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Intended and Unintended Life

The Philosophical Forum, Vol. 43, No. 4 (2012), 395-403

12 Pages Posted: 11 Nov 2012 Last revised: 19 Mar 2013

Brooke Alan Trisel

Independent

Date Written: 2012

Abstract

Some people feel threatened by the thought that life might have arisen by chance. What is it about “chance” that some people find so threatening? If life originated by chance, this suggests that life was unintended and that it was not inevitable. It is ironic that people care about whether life in general was intended, but may not have ever wondered whether their own existence was intended by their parents. If it does not matter to us whether one's own existence was intended, as will be hypothesized, then why should it matter whether there was some remote intent behind the creation of the first unicellular organism(s) billions of years ago? I will discuss three possible scenarios by which life might have originated. I will then argue that, in regard to whether one’s individual life can be meaningful, it does not matter whether life was intended or arose by chance. If complex life was unintended and is rare in this universe, this is not a reason to disparage life, but a reason to appreciate and value our existence.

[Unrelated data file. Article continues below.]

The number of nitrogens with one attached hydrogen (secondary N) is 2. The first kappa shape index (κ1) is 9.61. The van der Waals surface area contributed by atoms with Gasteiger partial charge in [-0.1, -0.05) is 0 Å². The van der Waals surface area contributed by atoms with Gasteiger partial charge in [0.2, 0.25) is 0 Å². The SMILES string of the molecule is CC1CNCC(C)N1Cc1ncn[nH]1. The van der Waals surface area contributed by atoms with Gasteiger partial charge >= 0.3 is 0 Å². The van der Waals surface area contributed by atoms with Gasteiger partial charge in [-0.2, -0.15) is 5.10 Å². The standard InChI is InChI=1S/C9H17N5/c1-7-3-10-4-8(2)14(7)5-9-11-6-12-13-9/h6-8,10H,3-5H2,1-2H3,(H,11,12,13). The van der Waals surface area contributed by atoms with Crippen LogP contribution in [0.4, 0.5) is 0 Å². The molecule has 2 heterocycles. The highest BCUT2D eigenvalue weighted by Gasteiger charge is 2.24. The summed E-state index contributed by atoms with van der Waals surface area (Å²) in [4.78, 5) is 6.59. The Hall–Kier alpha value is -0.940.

Keywords: origin of life, chance, contingency, unintended, meaning of life, rarity

Suggested Citation

Trisel, Brooke Alan, Intended and Unintended Life (2012). The Philosophical Forum, Vol. 43, No. 4 (2012), 395-403. Available at SSRN: https://ssrn.com/abstract=2173703

Brooke Trisel (Contact Author)

Independent ( email )

No Address Available

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